While it’s often overshadowed by the media presence and market appeal of its neighbor New York City, Philadelphia holds a distinguished place in the world of basketball. The characteristics often used to describe the players from the City of Brotherly Love don’t stray too far from a particular theme: “hungry,” “tough,” “hard-nosed,” and a common local favorite, “they got that dog in them.”
Philadelphia basketball players often pull from their experiences in their homes and out in the streets to give them an extra edge against their opponent, and Rasheed Wallace is the epitome of a Philly hooper. A legend in the city, the 6’10” forward straight out of North Philly is considered the poster child for how basketball can get you out of the city’s grasp. A first ballot All-American who was voted USA Times High School Player of the Year out of Simon Gratz High School in 1993, Wallace committed to the University of North Carolina to play under the legendary Dean Smith. Following a trip to the 1995 Final Four, he was selected fourth overall by the Washington Bullets in the 1995 NBA Draft. His 18-year career ended with four NBA All-Star selections, and a championship ring with Detroit in 2004.
Wallace is known for his fundamentally sound game and his passion on the court, which proved to be a pain in the side of NBA refs throughout his career. He was also known for his choice of on-court footwear. Where many of his peers chose sneakers that featured the latest technology, “Sheed” kept it classic, always rocking his famous Air Force 1 High shoe, with the unforgettable ankle strap. CASSIUS sat down with the legendary forward during Nike’s 35th Anniversary celebration for the Air Force 1 in Los Angeles, where he discussed the shoes, the DNA of the Philly ballplayer, and some advice for his hometown squad.
CASSIUS: You’ve been a advocate and a staple for the Air Force One brand your entire career, both on and off the court. With all the other shoes Nike has made with new technology, why choose that shoe to wear on the court?
Rasheed Wallace: Well with you being from Philly yourself, you know that growing up, the Air Force was a part of our culture, whether it was a fresh, crispy pair or a beat up pair, you’re still rocking them Airs. When it came to transferring to me wearing them on the court when I played in the league, it’s a simple shoe. You don’t have to “sell” the shoe, it pretty much markets itself. It’s like a canvas for you to do what you want. It was also a solid shoe that helped me protect my ankles. I didn’t have to worry about sliding or tripping when I played, and the Air Force was a big part of that.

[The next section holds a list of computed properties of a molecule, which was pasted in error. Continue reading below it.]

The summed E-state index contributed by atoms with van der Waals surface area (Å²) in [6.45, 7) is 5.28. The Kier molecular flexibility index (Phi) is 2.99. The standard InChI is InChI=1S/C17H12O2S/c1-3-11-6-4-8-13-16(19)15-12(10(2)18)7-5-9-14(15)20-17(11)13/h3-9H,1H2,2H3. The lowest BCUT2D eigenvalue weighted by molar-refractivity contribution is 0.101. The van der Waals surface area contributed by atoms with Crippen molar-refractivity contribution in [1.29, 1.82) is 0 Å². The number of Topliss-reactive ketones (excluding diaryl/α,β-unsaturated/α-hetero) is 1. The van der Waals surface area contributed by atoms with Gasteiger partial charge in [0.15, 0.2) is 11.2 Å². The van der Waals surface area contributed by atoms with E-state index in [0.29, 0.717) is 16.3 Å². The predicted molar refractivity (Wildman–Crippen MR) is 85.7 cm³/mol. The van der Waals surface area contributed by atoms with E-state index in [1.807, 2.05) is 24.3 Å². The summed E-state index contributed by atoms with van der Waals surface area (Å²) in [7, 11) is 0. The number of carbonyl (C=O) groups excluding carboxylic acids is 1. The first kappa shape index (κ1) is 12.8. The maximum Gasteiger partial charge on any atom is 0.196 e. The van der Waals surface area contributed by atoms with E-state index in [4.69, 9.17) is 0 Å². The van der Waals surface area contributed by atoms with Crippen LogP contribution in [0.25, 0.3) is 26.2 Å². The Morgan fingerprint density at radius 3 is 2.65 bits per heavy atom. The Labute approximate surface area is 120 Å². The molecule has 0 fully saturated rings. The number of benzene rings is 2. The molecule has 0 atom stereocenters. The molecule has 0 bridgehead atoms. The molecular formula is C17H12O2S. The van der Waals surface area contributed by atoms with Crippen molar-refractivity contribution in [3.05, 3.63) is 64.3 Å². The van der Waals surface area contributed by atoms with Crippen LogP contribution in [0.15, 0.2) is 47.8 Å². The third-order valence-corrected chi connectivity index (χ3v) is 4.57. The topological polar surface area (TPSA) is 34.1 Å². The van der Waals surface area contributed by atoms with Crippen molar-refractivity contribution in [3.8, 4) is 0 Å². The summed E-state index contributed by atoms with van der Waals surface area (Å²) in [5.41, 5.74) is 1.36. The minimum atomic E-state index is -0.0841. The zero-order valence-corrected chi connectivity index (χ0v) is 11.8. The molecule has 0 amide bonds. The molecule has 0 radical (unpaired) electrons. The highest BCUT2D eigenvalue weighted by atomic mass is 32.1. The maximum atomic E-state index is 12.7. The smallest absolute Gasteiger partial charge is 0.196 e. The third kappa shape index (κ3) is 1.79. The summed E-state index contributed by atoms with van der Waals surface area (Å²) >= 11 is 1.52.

C: Being a legend in our city, you know that Philadelphia is such a basketball-rich town, and our players, yourself included, are known to have that “Philly” style, very fiery, very passionate. We’re also known to allow that passion to overflow, and that can be too much for coaches and teams to deal with. What is it about the Philly ballplayer that makes us polarizing?
R.W.: I think it’s that heart and determination, and combining that with the work ethic we have to be the best overall player possible. You have cats in New York that have that flash, that handle that makes NY players, guards in particular, what they are. That’s what they’re known for. But they may have the handle, but can’t shoot worth sh*t. Philly players, he may not have the best crossover, but it’s good enough for me to get up-court, and get separation from my defender to get my shot off. It’s about being good enough at everything to be able to do anything. Growing up in Philly adds a lot to how we are as players, too, and you’re right, sometimes that gets in the way of a lot of our guys. Having issues with their coaches, their systems they have to play in, and all that. But you just gotta push through it. Being from Philly, ain’t nothing like it. Our city has some of the best players in the world, and no one can ever say different.
C: I imagine that you’ve been enjoying your retirement and the time that comes with it. It’s also allowed you to take a perspective on the game of basketball as strictly a fan and purveyor. The rising talent of this year’s Philadelphia 76ers team has brought new life to the franchise as well as the city. It’s great to be a Sixers fan again. What advice do you have for our young team to achieve both short-term and long-term success?
R.W.: Stay together. You have to stay together with one another and be one unit. With them being a young team already, a lot of people out there think we ain’t gonna win sh*t. They think we’ll win, what, 20 games? Basketball is as much, if not more, of a mental game as it is physical. We know that the critics and the media have it out for us, so we can’t fight ourselves. If we stay together and learn each other and trust each other, when we do play the Golden States and the San Antonios, we’ll be able to compete with them.